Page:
I’ve been a writer almost all my life, and I process through writing. In some ways, I simply couldn’t stop once I’d started – the ideas came to me in every conversation with friends, in everything I read, when I was asleep, when I was in the shower… But of course, I did go through more conscious research phases, too, in having chats with old friends and family and reading a lot, all while regularly interviewing Swedes for Scan Magazine and being inspired by what they said and what they had in common. I wrote the book in an incredibly short space of time, so it was a very intense project and one I very much lived and breathed all last spring. Plus, of course, I grew up and was raised in Sweden, so this was an opportunity for me to really think back to my childhood and background and think about what’s made me who I am, what part of that is exceptionally Swedish, and how it differs from what I see and know now, when I’ve moved away. But I think as a professional writer and editor, it’s just part of who I am and it’s hard for me to say with hindsight how I went about it. Books are such huge, intense projects; you find inspiration and information everywhere.
You have two kids (and I just had my first), and it feels like parenthood is anything but lagom. What advice do you have for parents to keeping life more balanced?
So much of it is about perspective, and it’s something I struggle with every day, like most parents, I think. In a world that’s always on, with notifications and endless interesting information coming at us 24/7, it’s sometimes hard to just be in the moment and remember that most things can wait if they have to, that the world will keep turning even if we miss a call or log out of Facebook for an hour while playing with our kids.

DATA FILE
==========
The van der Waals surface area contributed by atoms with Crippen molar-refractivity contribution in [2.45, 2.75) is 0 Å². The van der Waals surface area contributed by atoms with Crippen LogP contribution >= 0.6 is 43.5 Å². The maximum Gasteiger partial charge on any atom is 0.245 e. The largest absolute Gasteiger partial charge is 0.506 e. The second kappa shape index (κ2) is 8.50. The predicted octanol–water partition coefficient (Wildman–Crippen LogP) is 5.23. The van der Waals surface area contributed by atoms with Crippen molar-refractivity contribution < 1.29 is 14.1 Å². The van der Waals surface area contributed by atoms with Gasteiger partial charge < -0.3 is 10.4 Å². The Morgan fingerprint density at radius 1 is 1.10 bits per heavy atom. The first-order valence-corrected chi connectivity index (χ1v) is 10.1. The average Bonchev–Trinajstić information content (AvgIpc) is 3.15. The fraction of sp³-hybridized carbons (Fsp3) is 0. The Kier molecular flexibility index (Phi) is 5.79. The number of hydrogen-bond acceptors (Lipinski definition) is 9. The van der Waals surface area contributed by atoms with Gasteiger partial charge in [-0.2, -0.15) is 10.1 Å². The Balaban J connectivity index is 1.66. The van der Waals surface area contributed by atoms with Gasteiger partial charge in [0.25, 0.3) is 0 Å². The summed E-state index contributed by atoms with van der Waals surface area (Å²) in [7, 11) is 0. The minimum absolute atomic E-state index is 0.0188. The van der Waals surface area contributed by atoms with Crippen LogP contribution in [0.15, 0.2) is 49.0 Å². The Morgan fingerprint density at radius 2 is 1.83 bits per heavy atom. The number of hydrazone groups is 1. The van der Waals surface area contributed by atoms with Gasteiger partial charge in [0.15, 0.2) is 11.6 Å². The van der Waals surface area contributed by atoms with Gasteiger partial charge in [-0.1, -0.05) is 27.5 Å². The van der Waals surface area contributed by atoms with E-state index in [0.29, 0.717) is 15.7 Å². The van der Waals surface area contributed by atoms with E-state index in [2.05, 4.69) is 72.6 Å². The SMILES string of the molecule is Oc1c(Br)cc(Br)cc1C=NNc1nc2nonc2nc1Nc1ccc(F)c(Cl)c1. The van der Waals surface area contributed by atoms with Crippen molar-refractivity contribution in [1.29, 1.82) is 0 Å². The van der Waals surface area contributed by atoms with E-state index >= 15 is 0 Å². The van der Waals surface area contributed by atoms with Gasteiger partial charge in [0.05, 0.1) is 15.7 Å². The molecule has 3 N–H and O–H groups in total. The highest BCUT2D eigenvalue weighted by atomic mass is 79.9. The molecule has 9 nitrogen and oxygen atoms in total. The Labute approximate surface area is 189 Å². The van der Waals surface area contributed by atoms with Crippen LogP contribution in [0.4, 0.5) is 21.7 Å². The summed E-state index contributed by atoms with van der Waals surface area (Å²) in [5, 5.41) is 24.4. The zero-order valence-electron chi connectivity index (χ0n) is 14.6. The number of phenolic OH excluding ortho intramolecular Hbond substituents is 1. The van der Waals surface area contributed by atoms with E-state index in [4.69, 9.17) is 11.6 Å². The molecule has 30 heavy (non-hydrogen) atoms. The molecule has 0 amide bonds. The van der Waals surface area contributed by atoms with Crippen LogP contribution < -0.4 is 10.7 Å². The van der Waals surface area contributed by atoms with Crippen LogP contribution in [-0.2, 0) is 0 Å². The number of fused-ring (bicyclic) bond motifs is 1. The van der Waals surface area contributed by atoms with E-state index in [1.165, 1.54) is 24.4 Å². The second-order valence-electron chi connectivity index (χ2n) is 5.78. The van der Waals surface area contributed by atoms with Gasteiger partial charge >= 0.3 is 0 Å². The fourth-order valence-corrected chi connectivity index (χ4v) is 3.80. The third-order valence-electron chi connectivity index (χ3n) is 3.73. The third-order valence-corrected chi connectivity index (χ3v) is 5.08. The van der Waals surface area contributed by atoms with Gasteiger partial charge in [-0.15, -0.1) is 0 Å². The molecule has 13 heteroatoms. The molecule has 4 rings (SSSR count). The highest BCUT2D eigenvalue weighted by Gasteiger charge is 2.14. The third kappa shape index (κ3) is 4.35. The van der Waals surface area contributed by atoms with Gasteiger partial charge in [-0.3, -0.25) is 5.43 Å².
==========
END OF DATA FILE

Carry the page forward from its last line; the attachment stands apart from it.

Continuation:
And similarly, while undivided attention is crucial for children as they grow up, it’s not always those moments that mean the most; I know many people who’ve grown up to remember those days when their parents were too busy to do anything and they were just thrown in front of a movie with their siblings and some cold snacks as the most precious moments, or when they were out exploring the garden without supervision. And that’s important, too – that we allow ourselves to do the stuff we have to do, not trying to live up to some unattainable ideal of what a good mother is.
Like I write in the book: There’s nothing lagom about perfection either, and if you’re constantly striving for perfection that’s exactly the message you’re sending your kids – that they must be perfect. I think when we live our values truthfully, revealing scars and all, we teach kids to be honest and real and appreciative of themselves, too, and what could really be more important than that?
What do you miss most about Sweden? Do you get the chance to go back and visit?
I go back regularly and bring the kids, too. It’s important for me that they get to experience real Sweden, not just postcard Sweden, and I want them to have good relationships with their relatives, too. I’ve got IKEA up the road and Swedish news and music on the phone, so the honest answer is that my old friends, who’ve known me since I was a kid, and my family are what I miss most. But if I could do some wishful thinking, the entire social welfare system with near-free childcare, extensive paid parental leave, an affordable healthcare system and generous employer’s rights would be great, thanks very much!
What’s next for you? Do you plan on writing any more books?
Absolutely! I have a few ideas brewing but am always full of projects of different kinds: from social justice campaigns to ideas for businesses and books I want to write. Right now, I’m looking forward to a summer of plenty of family time and some house renovations, and then I think I’ll put my writing hat on again.